Picasso Prints: The Vollard Suite @ The British Museum

In 1930 art dealer and publisher Ambroise Vollard commissioned Picasso (in exchange for paintings by Renoir and Cézanne) to produce 100 etched plates for the homonymous Vollard Suite. Picasso completed the series in 7 years and due to a series of events (including the death of Vollard) the etchings were not published before the 1950’s. This is the very first time the collection can be seen in its entirety thanks to a generous gift by a private collector to the British Museum.

The Vollard Suite reflects Picasso’s great influences and we are given the rare opportunity for an insight view into the artist’s inspirations during such a pivotal phase of his life. He had recently fell madly in love with 17 year old Marie Thérèse Walter who up until 1935 became his muse and mistress. His immense affection for classicism and ancient Greek mythology were filtered via the intense love affair with Marie Thérèse; she is in fact actively present in almost every single etching. Set at ‘the artist’s studio’, they are rich of an idealistic -arcadian- character, where love and pathos electrify all narrated scenes.

Picasso’s obsessions, particularly on the subjects of the Minotaur (the Minoan man beast) and Ovid’s story of Pygmalion (the sculptor falling in love with his model/statue), are progressively evident in the iconography of the series. The scenographic adaptations of both the Minotaur and Pygmalion have clear autobiographical references; Minotaur is his alter ego carrying the characteristics of dense eroticism, sexual desire and gratification. Pygmalion is the personification of the artist falling in love with his ever young model. This is clearly Picasso’s amatory crescendo reflecting an explosion of artistic creation and productivity.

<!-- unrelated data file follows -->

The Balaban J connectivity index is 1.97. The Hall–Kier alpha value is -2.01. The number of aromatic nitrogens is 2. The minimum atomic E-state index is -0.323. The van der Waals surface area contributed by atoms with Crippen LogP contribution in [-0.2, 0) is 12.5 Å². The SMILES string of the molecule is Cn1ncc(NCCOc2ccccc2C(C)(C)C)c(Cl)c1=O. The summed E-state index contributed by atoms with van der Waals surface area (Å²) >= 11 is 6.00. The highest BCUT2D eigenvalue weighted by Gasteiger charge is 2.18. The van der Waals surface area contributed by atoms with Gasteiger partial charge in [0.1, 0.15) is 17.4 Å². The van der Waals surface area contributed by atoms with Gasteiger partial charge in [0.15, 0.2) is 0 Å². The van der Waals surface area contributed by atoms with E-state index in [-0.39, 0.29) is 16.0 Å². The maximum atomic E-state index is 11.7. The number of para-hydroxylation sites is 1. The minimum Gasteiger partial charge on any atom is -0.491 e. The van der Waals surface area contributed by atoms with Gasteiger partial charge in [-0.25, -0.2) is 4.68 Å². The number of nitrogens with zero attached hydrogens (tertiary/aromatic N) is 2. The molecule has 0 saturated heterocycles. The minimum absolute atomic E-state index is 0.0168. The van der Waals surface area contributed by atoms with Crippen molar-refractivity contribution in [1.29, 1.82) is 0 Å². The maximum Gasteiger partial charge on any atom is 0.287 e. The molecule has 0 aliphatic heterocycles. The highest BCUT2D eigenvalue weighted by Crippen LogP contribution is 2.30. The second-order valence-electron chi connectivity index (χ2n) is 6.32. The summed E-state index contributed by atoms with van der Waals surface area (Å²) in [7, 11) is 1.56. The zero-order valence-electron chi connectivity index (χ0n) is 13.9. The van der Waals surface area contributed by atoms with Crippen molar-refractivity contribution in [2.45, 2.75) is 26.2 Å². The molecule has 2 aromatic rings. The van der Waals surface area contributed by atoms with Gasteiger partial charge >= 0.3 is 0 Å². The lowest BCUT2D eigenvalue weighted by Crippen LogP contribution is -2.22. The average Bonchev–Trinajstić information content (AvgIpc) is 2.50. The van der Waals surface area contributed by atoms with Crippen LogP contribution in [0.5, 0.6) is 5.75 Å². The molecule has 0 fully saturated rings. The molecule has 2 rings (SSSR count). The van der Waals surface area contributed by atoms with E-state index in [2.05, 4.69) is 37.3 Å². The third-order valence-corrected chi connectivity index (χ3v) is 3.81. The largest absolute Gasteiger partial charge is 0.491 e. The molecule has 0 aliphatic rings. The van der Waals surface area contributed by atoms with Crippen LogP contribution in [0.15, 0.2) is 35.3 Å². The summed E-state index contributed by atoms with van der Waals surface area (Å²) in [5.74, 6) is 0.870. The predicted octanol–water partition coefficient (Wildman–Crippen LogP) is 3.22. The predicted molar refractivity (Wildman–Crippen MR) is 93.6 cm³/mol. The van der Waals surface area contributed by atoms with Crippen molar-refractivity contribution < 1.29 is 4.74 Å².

In the course of the years, Picasso’s change of mood which involved both the waning sexual desire for Marie Thérèse and the troubled political situation leading towards the outbreak of the Spanish Civil War had a dramatic impact on his later prints. His Minotaur is now depicted on a darker background as a lonely, blind, tormented beast, battling with his own fears and agonies. This creature is unconstrained from its initial idiosyncrasy and has now become the pioneer figure of that soon to appear in his monumental work Guernica (1937).

The bronze engraved Etruscan mirrors, examples of classical sculpture and the works by Rembrandt, Goya, Ingres and other masters that Picasso also got his inspiration from, are an astonishing accompaniment that compliments the exhibition as a whole. Picasso also felt free to experiment with various print techniques such as aquatint, sugar aquatint, engraving and drypoint, all indicated clearly alongside the brief description for each print. The more in depth supplementary text placed around the exhibition helps for a better understanding of Picasso’s work for the Vollard Suite to a wider audience.

Through this show at the British Museum we are acquainted with another -not so widely known- side of Picasso’s work. Amongst the 100 etchings only one (Seated Nude with her Head Resting on her Hand, 09.03.1934) is reminiscent of his ‘traditional’ cubist style that most of us are accustomed to. The Vollard Suite is a journey to almost a decade of Picasso’s artistic activity and personal reality emphasising not only his tempestuous life but also his anxiety and distress reflecting the turbulent political situation of his home country.